Results From TERAVOLT

Prior smoking history or lung damage are among the characteristics that put patients with thoracic cancer at particular risk from COVID-19, according to insights gleaned from 400 patients records in the Thoracic canERS international CoVid 19 COLlaboraTion (TERAVOLT) registry.1 Thoracic cancers include lung, mesothelioma, carcinoid tumors, and thymic neoplasms.

According to the researchers, use of chemotherapy within 3 months of a COVID-19 diagnosis turned out to have a particularly strong association with early death: a 64% increased risk of dying from the virus. The effect of chemotherapy was seen whether or not patients also had other therapies, such as immunotherapy, which showed up as a potential risk factor in an earlier study.

Of the 144 patients who died, 79.4% (112 patients) died from COVID-19, while 10.6% (15 patients) died from cancer. Treatment with anticoagulants and corticosteroids were also linked to increased death risk, adding to existing concerns about the use of corticosteroids for patients with chronic disease. More data will be needed to draw any firm conclusions about the use of anticoagulants.

Lead author Leora Horn, MD, commented on the speed with which the research effort has taken shape. “In less than a week we had a study enrolling patients,” said Horn, who is the Ingram associate professor of Cancer Research and the director of the Thoracic Oncology Program at Vanderbilt University Medical Center. “We have seen clinical trials being funded, approved and begin enrolling patients within weeks, when it can often take months or years to get approval for a trial.”

Cancer and the Cocktail

Cancer patients with COVID-19 who were treated with both HCQ and azithromycin were 3 times more likely to die during the 30 days after they were diagnosed, according to findings2 presented by Warner, lead author of the study from the COVID-19 and Cancer Consortium, which launched its registry March 15.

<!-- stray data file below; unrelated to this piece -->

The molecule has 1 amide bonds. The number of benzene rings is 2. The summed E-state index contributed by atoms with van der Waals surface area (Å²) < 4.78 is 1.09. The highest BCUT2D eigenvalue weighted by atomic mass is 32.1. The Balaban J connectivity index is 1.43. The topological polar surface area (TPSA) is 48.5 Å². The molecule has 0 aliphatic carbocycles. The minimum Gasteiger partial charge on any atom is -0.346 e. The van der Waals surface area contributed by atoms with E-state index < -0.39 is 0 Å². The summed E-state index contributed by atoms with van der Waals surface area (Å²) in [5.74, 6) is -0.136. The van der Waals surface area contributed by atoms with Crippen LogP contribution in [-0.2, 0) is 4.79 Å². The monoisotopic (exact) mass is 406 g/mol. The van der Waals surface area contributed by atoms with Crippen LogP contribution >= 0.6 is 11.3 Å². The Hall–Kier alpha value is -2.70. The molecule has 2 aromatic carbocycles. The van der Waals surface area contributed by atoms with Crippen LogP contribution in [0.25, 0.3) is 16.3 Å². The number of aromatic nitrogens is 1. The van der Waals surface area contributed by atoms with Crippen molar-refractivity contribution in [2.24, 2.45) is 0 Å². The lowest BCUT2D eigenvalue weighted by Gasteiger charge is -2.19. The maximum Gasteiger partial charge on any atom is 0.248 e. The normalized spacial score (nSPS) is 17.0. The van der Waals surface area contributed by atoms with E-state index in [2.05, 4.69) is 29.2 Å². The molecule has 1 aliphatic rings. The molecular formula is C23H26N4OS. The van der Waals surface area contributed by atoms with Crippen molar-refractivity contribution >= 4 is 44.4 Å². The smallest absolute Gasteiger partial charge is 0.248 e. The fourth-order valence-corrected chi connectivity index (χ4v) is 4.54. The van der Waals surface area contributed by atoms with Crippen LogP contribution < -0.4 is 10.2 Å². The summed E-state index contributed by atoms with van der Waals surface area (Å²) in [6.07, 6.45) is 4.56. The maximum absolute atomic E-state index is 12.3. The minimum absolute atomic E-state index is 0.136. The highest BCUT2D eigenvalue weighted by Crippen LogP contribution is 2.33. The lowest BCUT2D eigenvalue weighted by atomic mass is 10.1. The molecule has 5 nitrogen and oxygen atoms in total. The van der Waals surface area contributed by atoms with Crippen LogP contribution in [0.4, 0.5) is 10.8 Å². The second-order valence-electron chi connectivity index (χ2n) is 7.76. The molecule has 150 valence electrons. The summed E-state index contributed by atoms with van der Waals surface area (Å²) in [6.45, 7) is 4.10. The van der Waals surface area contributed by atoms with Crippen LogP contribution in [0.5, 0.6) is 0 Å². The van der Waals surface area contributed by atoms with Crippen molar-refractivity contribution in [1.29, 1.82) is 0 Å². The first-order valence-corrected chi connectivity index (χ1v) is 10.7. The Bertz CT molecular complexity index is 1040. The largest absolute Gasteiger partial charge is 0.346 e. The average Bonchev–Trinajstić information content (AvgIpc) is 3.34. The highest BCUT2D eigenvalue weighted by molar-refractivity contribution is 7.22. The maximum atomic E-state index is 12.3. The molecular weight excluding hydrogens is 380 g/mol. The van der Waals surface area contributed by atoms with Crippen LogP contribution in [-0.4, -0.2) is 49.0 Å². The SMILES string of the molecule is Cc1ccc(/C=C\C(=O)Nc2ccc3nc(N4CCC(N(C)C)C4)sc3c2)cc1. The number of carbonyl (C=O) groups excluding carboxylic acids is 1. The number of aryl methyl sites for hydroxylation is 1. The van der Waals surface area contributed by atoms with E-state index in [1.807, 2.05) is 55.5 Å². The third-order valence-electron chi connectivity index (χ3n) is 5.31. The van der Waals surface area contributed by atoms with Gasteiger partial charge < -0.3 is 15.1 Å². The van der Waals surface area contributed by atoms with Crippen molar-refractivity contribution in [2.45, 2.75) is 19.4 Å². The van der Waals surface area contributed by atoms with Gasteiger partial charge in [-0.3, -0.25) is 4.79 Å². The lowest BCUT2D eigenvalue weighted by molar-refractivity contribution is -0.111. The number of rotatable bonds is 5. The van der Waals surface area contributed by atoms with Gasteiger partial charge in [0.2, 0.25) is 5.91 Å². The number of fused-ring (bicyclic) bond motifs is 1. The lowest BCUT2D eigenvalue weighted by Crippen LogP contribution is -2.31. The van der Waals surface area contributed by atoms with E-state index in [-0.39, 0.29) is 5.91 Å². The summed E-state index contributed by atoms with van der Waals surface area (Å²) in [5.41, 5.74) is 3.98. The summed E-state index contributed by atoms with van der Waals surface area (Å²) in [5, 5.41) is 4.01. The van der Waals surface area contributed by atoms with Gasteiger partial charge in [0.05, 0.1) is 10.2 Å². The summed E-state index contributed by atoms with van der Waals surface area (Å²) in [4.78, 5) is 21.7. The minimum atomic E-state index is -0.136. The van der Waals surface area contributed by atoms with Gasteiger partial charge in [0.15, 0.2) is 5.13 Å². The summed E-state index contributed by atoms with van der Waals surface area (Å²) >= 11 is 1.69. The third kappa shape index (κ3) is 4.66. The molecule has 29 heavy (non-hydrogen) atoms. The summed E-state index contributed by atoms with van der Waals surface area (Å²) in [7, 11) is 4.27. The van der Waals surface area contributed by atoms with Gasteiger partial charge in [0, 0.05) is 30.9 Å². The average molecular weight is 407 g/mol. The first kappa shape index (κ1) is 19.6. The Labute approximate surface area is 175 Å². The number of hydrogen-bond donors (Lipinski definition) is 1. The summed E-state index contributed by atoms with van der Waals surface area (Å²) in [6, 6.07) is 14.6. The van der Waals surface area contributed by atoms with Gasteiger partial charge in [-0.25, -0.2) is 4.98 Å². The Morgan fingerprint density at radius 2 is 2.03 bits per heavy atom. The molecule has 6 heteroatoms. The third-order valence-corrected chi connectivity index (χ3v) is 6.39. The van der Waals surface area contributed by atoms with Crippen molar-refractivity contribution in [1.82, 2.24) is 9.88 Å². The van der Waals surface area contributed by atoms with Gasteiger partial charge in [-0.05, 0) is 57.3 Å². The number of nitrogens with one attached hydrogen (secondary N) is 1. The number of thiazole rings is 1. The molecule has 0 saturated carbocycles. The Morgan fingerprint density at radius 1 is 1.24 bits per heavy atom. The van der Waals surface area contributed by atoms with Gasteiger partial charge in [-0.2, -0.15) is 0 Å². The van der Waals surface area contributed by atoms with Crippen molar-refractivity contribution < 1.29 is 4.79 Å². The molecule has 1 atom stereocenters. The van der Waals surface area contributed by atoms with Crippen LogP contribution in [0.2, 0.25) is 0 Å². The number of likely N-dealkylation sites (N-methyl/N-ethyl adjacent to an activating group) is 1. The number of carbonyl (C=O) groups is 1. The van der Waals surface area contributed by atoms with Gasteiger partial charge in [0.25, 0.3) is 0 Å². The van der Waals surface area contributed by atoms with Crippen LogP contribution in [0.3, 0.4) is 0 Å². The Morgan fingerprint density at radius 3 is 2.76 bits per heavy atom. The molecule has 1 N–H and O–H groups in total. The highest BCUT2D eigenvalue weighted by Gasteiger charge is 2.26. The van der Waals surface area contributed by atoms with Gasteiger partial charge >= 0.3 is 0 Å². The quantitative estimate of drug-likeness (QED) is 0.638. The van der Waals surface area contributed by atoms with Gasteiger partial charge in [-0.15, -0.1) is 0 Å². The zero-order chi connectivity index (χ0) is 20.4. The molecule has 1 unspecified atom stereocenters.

Warner, speaking earlier in the week, cautioned that the association is of “uncertain validity” and may stem from residual confounding. “For example,” he said, “patients receiving this combination were more likely to have severe disease or more likely to be hospitalized.”

The researchers also reported that neither drug was associated with an added mortality risk when they were taken alone.

After some statistical adjustments, the researchers found that patients with worsening cancer were 5 times more likely to have died within 30 days of their COVID-19 diagnosis than patients in remission or no evidence of disease.

Of the 928 people with cancer and COVID-19 who were included in study, 121 (13%) died within 30 days of their COVID-19 diagnosis, according to findings that Warner presented in the preview. The written abstract made available to the media had slightly different numbers: 1108 cases and 106 deaths, or 10.4% of the total cases.

In their analysis of the cases and deaths, the researchers found that factors associated with a 30-day mortality risk were worsening, or progressing cancer, active cancer, older age, male sex, and being a former smoker.

Only 3 of the 121 deaths that Warner discussed in his video presentation were of people with no comorbidities. Of the 466 who were hospitalized, 106 died.

References

1. Horn L, Whisenant JG, Torri V, et al. Thoracic Cancers International COVID-19 Collaboration (TERAVOLT): Impact of type of cancer therapy and COVID therapy on survival. Presented at: The American Society of Clinical Oncology 2020 Annual Meeting; Alexandria, VA: May 29-31. Abstract LBA 111.

2. Warner JL, Rubinstein S, Grivas P, et al. Warner JL, Rubinstein S, Grivas P, et al. Clinical impact of COVID-19 on patients with cancer: Data from the COVID-19 and Cancer Consortium (CCC19). Presented at: The American Society of Clinical Oncology 2020 Annual Meeting; Alexandria, VA: May 29-31. Abstract LBA 110.